Last month, Brad Brooks was named senior VP-CMO at Juniper Networks, succeeding Lauren Flaherty, who left the company in July to become exec VP-CMO at CA Technologies.
Brooks was previously VP-marketing and business strategy for the software solutions division of Juniper. Prior to joining Juniper in 2011 he served as corporate VP-Windows consumer business at Microsoft Corp.
In the following interview, Brooks discusses his marketing vision for Juniper and how mobile and social are changing the marketing landscape.
What are your goals as the new CMO at Juniper?
Brad Brooks: It's pretty simple; it's all got to be about moving the business forward and having an impact on the business. First is helping the company build better products—through marketing having unique insight and intelligence from the customer point of view and bringing it back to the deepest areas of the company. Another goal is building remarkable customer experiences when customers engage with our brand, whether that is through our website, customer service or when our company shows up on (users') browsers. And, finally, increasing market share in the markets that are most relevant to our business.
How are you gaining customer insight to achieve the first goal?
Brooks: We are investing in primary and secondary research. Also, the great thing about advancements in the Internet and social networking is the ability to quickly quantify and validate your messages. This has improved tremendously over the last few years. Nowadays you can do quantitative research much more quickly and inexpensively. We are making investments to really build out our data capability and our market-segmentation strategy.
What is your market-segmentation strategy?
Brooks: A lot of times, companies can become confused and address market segments that are coming off third-party analyst reports. Market segmentation is not about selling routers to a specific market segment, but it's about people and their attitudes and behaviors around technology and what types of problems they are trying to solve. The second mistake marketers can make is looking at market segmentation based on a title or a role. While a role is an important demographic, it's important to get underneath it and examine psychographic information—people's attitudes and how they make decisions. Products don't make decisions on how they get sold; people do.
What are the market segments you serve and how are they changing?
Brooks: We really fell into a much more traditional approach around segmentation based on product categories. If you look at it from the standpoint of decision-makers, it is infrastructure buyers, application buyers and software buyers within the enterprise and service provider segments. The trick is not to be too role-specific in terms of defining buyers in an industry; an infrastructure buyer in healthcare versus an infrastructure buyer in financial services may have very different needs for technology and how it influences their business. We are in the process of building out our market segmentation strategy.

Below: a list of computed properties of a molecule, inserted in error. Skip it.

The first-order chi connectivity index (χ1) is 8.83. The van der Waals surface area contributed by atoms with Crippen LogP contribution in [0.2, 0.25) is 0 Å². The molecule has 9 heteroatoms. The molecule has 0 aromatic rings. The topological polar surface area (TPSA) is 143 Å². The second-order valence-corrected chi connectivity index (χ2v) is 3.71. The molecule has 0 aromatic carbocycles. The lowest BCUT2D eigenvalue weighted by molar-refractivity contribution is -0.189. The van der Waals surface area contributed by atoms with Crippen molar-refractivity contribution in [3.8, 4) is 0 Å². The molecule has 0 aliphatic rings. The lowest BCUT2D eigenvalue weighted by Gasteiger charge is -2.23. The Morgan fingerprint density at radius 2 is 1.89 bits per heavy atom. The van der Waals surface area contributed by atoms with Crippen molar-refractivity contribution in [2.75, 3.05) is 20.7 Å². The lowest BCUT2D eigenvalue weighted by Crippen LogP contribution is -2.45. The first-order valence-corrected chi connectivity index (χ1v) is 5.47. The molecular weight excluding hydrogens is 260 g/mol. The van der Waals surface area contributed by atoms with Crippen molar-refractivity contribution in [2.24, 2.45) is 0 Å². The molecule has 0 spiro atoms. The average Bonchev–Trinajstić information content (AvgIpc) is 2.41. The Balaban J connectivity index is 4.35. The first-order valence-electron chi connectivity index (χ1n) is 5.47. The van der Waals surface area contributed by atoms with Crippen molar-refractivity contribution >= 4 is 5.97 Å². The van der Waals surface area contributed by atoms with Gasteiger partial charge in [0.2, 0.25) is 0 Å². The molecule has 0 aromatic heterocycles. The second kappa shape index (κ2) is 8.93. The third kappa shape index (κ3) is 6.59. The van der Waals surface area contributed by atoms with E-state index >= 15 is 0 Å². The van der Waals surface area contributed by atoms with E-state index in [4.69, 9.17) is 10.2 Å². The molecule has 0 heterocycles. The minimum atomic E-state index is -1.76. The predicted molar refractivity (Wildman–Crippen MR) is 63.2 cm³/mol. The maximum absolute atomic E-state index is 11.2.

You bring a strong background of b-to-c and b2b to your role. What can b2b marketers learn from b-to-c marketers?
Brooks: First and foremost, you are selling to people. You are marketing to people; you are not marketing to a market segment or a product segment. A lot of times, b2b marketers fall into the trap of selling products based on products they sell, not individual people. Individuals are making product decisions. All of it comes down to a personal set of conversations that needs to happen with the folks influencing buying decisions. Some of the most effective marketing you can do on the consumer level, which is the same in b2b, is to deliver the message in an asymmetrical way—deliver the message or value proposition in a channel or way they are not expecting it. It can have a novel impact.
How is mobile impacting the b2b marketing landscape, and how are you using mobile in your marketing efforts?
Brooks: It goes back to the theme of delivering the message in a personal way to an individual instead of an institution. If you look at a lot of websites, it is surprising how few companies have embraced a mobile strategy. For companies and customers, many websites are still optimized for the PC. You have to change the user interface when it's a mobile device and understand that the behavior of users coming in from a mobile device is different from the behavior of users on a PC—it's less about reading and more about video; more about transacting and finding out what customer service issue needs to be solved, very quickly. It is a very nascent area for a lot of b2b marketers versus b-to-c marketers. We just came out with a mobile-optimized site (in July). It is in beta with our customers. It is a very different user experience, with a different user interface. It gets the customer to the information they are looking for, but in a different way. We will get it to our partners soon. It is a priority area of investment.
BtoB: Do you plan to launch any new ad campaigns this year?
Brooks: We are coming out with a new set of marketing messages starting this fall, particularly relevant to the enterprise space. Juniper is a thought leader in networking; and, as we move into software and more aspects of networking in the enterprise space, we're putting a focus on how we talk to enterprise decision-makers. The cloud will be a big emphasis for us and how we are relevant to the enterprise space.
BtoB: Which primary media platforms will you be using?
Brooks: We use some print. We use a lot of social media, search, Web-based, and we still do some physical event activity. The relevance of physical events is on the wane. We are not into TV. It is a very expensive medium; the ROI is just not there. We will use most of the other channels.